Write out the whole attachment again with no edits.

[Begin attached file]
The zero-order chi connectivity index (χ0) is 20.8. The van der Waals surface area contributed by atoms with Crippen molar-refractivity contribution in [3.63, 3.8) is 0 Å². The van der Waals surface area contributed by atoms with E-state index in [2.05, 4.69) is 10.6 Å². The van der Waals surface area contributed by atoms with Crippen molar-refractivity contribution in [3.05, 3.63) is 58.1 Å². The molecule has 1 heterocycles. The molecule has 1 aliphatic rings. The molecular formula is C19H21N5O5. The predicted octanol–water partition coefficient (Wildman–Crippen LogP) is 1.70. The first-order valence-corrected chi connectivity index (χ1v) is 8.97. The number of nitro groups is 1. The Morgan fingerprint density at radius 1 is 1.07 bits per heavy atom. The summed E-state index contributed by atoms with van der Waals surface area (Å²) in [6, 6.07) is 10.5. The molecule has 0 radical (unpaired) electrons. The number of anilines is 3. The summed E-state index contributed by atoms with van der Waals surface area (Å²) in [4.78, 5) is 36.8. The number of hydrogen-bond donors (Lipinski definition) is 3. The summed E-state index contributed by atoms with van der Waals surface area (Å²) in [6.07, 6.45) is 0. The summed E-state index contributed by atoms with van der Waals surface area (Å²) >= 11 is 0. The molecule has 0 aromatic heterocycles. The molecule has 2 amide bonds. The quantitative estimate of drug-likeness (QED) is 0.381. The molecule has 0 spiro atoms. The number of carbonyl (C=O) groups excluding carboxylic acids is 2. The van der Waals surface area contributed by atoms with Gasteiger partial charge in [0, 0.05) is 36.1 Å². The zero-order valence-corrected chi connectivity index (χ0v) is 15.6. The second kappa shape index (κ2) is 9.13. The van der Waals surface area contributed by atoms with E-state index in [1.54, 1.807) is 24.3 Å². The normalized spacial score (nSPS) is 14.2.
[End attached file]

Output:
The zero-order chi connectivity index (χ0) is 20.8. The van der Waals surface area contributed by atoms with Crippen molar-refractivity contribution in [3.63, 3.8) is 0 Å². The van der Waals surface area contributed by atoms with E-state index in [2.05, 4.69) is 10.6 Å². The van der Waals surface area contributed by atoms with Crippen molar-refractivity contribution in [3.05, 3.63) is 58.1 Å². The molecule has 1 heterocycles. The molecule has 1 aliphatic rings. The molecular formula is C19H21N5O5. The predicted octanol–water partition coefficient (Wildman–Crippen LogP) is 1.70. The first-order valence-corrected chi connectivity index (χ1v) is 8.97. The number of nitro groups is 1. The Morgan fingerprint density at radius 1 is 1.07 bits per heavy atom. The summed E-state index contributed by atoms with van der Waals surface area (Å²) in [6, 6.07) is 10.5. The molecule has 0 radical (unpaired) electrons. The number of anilines is 3. The summed E-state index contributed by atoms with van der Waals surface area (Å²) in [4.78, 5) is 36.8. The number of hydrogen-bond donors (Lipinski definition) is 3. The summed E-state index contributed by atoms with van der Waals surface area (Å²) in [6.07, 6.45) is 0. The summed E-state index contributed by atoms with van der Waals surface area (Å²) >= 11 is 0. The molecule has 0 aromatic heterocycles. The molecule has 2 amide bonds. The quantitative estimate of drug-likeness (QED) is 0.381. The molecule has 0 spiro atoms. The number of carbonyl (C=O) groups excluding carboxylic acids is 2. The van der Waals surface area contributed by atoms with Gasteiger partial charge in [0, 0.05) is 36.1 Å². The zero-order valence-corrected chi connectivity index (χ0v) is 15.6. The second kappa shape index (κ2) is 9.13. The van der Waals surface area contributed by atoms with E-state index in [1.54, 1.807) is 24.3 Å². The normalized spacial score (nSPS) is 14.2.